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The Wall Street Journal has a story about how frozen food, which many still think of “over-processed and overpriced, a wasteland of pizza rolls and tater tots,” is giving way to a new wave of products and innovation. And people are responding.

“According to recent figures released by Nielsen and Acosta, a Florida-based sales and marketing research group, respectively, year-to-year sales of frozen vegetables jumped 4.5% in 2017, and 32% of shoppers polled planned to buy more frozen food in the coming year,” The Journal writes. “Among their motivations: making meals more healthful, convenient and less wasteful.

“A recent study conducted by scientists at the University of California, Davis suggests that most fresh produce is no more nutrient-rich than frozen. What’s more, especially outside prime harvest season, frozen vegetables, fruit and fish are often the more economical and sustainable choice. You know the pit you get in your stomach when you open the fridge and realize you have to toss a $5 bunch of Swiss chard you let wither to mush? That doesn’t happen with the frozen stuff.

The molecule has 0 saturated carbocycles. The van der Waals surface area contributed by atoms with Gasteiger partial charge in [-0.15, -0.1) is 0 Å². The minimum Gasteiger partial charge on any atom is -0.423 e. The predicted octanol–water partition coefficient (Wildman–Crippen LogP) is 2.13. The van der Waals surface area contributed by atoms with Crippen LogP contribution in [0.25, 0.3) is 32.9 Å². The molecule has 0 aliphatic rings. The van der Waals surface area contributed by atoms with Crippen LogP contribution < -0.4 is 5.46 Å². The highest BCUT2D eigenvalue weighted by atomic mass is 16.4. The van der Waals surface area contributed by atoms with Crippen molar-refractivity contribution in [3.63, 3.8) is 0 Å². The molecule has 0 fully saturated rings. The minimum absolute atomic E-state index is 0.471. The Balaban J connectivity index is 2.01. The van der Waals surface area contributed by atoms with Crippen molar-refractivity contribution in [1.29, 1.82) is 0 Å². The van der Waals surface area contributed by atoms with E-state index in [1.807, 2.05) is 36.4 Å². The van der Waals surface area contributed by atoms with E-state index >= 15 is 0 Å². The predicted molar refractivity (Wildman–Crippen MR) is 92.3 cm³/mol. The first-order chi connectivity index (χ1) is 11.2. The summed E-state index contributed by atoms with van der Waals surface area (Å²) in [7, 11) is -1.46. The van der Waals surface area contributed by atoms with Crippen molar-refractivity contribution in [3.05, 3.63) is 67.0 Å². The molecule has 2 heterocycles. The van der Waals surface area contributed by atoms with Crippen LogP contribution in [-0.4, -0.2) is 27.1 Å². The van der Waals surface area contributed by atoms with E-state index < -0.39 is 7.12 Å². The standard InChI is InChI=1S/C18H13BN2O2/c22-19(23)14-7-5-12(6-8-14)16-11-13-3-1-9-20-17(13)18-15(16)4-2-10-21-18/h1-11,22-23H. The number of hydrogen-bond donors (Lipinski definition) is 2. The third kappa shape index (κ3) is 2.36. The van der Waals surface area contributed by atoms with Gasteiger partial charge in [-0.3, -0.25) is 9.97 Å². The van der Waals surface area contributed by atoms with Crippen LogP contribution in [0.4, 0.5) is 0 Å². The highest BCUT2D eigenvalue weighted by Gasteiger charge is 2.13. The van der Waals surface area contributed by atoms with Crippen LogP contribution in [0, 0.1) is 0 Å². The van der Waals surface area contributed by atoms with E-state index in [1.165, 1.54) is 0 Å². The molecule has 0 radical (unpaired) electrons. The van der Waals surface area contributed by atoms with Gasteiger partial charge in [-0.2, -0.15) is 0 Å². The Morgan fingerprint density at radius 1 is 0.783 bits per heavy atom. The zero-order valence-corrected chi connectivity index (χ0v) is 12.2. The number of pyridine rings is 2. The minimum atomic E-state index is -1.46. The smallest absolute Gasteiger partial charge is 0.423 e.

Paul Greenberg, a seafood industry expert, tells the Journal that this also applies to seafood. In fact, especially seafood. He says that “blast freezing technology has improved so much the seafood you buy frozen is often more pristine than anything at the fish counter. ‘The truth is that a lot of consumers wind up eating frozen fish without realizing,’ he added. ‘If you’re buying Alaskan salmon in the dead of winter, there’s no way it’s fresh—it has just been defrosted to go into the fish case.’ So why not buy fish frozen and stash it away, preserved at peak quality, until you’re ready to cook it?”
KC's View:
I’ll buy that. If my freezer doesn’t have frozen shrimp in it, I tend to think of it as being empty … shrimp, of course, being one of the major food groups.